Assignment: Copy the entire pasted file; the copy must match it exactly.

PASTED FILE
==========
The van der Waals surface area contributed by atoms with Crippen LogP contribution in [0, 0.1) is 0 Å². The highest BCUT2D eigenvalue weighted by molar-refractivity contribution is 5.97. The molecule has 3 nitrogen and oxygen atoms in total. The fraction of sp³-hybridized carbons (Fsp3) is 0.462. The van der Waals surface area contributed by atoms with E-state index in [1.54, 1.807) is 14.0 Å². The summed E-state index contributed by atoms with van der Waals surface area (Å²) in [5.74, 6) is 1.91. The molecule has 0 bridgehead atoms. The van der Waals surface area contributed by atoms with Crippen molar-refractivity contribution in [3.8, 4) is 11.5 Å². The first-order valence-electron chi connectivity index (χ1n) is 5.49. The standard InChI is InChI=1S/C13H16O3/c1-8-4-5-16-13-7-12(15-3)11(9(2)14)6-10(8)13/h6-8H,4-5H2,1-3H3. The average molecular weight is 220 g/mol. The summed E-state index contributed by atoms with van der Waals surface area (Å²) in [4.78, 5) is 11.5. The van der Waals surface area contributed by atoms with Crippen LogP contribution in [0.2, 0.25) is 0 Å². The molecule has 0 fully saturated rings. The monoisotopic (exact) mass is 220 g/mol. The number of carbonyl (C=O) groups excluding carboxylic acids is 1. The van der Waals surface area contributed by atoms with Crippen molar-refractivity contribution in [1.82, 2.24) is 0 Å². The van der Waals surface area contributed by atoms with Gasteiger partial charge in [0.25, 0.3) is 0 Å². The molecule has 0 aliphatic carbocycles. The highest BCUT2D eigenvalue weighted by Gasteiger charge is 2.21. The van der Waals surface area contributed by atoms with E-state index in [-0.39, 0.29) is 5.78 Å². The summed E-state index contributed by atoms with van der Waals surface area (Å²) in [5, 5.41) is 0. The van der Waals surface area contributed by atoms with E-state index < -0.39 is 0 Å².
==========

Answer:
The van der Waals surface area contributed by atoms with Crippen LogP contribution in [0, 0.1) is 0 Å². The highest BCUT2D eigenvalue weighted by molar-refractivity contribution is 5.97. The molecule has 3 nitrogen and oxygen atoms in total. The fraction of sp³-hybridized carbons (Fsp3) is 0.462. The van der Waals surface area contributed by atoms with E-state index in [1.54, 1.807) is 14.0 Å². The summed E-state index contributed by atoms with van der Waals surface area (Å²) in [5.74, 6) is 1.91. The molecule has 0 bridgehead atoms. The van der Waals surface area contributed by atoms with Crippen molar-refractivity contribution in [3.8, 4) is 11.5 Å². The first-order valence-electron chi connectivity index (χ1n) is 5.49. The standard InChI is InChI=1S/C13H16O3/c1-8-4-5-16-13-7-12(15-3)11(9(2)14)6-10(8)13/h6-8H,4-5H2,1-3H3. The average molecular weight is 220 g/mol. The summed E-state index contributed by atoms with van der Waals surface area (Å²) in [4.78, 5) is 11.5. The van der Waals surface area contributed by atoms with Crippen LogP contribution in [0.2, 0.25) is 0 Å². The molecule has 0 fully saturated rings. The monoisotopic (exact) mass is 220 g/mol. The number of carbonyl (C=O) groups excluding carboxylic acids is 1. The van der Waals surface area contributed by atoms with Crippen molar-refractivity contribution in [1.82, 2.24) is 0 Å². The van der Waals surface area contributed by atoms with Gasteiger partial charge in [0.25, 0.3) is 0 Å². The molecule has 0 aliphatic carbocycles. The highest BCUT2D eigenvalue weighted by Gasteiger charge is 2.21. The van der Waals surface area contributed by atoms with E-state index in [-0.39, 0.29) is 5.78 Å². The summed E-state index contributed by atoms with van der Waals surface area (Å²) in [5, 5.41) is 0. The van der Waals surface area contributed by atoms with E-state index < -0.39 is 0 Å².